General Motors’ Shreveport assembly facility has become the company’s fourth location to use landfill gas.

Three other GM facilities – an engine plant in Toledo, Ohio, and assembly plants in Michigan and Indiana – also use landfill gas to power plant boilers, and a fifth project is underway at an assembly plant in Oklahoma City.

GM’s service parts operations headquarters in Grand Blanc, Michigan also uses landfill gas by purchasing eight million kilowatt-hours of electricity annually, generated from the Granger Energy landfill gas-to-electricity project.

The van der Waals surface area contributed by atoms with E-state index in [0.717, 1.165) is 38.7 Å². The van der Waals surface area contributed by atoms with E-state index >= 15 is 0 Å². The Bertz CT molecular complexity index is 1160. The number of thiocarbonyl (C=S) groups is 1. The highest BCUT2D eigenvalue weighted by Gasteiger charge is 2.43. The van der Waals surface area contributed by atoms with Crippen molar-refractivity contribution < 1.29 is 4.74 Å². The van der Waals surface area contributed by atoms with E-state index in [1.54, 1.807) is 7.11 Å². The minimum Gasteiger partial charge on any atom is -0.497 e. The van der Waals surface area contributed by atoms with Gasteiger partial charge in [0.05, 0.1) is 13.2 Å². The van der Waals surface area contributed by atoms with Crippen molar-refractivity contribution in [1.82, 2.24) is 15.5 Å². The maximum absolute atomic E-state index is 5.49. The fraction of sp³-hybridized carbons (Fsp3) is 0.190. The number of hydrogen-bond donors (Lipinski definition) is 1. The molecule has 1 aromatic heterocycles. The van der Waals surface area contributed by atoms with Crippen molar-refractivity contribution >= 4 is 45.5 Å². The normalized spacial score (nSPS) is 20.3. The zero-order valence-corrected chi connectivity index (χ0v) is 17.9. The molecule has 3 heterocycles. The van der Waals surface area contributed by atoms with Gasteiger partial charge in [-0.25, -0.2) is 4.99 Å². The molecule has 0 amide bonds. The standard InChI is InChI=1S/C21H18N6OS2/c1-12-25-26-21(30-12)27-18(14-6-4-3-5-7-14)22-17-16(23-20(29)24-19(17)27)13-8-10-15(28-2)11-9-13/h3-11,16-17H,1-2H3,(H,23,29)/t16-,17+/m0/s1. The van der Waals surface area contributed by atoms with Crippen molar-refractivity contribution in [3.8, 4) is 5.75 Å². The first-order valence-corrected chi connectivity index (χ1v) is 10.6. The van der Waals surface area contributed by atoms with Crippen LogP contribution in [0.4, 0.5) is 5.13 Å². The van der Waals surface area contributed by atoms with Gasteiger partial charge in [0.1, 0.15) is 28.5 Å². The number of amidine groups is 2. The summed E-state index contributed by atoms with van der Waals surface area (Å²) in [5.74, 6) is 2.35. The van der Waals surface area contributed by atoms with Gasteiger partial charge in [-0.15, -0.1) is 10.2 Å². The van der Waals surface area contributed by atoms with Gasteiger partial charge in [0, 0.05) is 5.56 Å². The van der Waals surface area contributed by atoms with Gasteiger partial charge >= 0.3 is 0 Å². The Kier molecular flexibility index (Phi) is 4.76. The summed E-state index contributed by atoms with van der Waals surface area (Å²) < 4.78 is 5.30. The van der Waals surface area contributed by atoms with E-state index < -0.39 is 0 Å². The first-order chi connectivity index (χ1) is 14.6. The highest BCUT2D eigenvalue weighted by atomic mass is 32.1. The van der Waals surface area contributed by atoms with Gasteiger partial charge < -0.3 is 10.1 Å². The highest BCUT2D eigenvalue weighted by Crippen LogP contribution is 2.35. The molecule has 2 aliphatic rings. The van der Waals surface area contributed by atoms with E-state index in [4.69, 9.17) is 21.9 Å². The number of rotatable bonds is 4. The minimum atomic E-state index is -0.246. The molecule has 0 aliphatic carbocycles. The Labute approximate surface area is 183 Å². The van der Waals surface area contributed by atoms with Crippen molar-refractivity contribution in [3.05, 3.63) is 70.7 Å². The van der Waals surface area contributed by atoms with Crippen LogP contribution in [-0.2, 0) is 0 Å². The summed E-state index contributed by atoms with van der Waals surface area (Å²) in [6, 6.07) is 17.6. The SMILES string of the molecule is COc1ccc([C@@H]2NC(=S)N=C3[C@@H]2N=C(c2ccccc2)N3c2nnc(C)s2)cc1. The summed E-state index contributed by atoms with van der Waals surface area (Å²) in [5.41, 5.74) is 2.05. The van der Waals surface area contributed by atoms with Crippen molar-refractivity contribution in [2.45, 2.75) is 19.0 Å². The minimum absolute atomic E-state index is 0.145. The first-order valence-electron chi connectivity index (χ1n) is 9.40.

According to the World Resources Institute and the Green Power Market Development Group, GM is the largest non-utility user of landfill gas in the US.

“All of GM’s landfill gas projects have proven to save money, generating annual savings greater than $US500,000 at each plant,” a spokesman said.

GM has reduced its natural gas consumption 21% since 1995.

Landfill gas is 50% methane and is released from waste as it decomposes in landfills.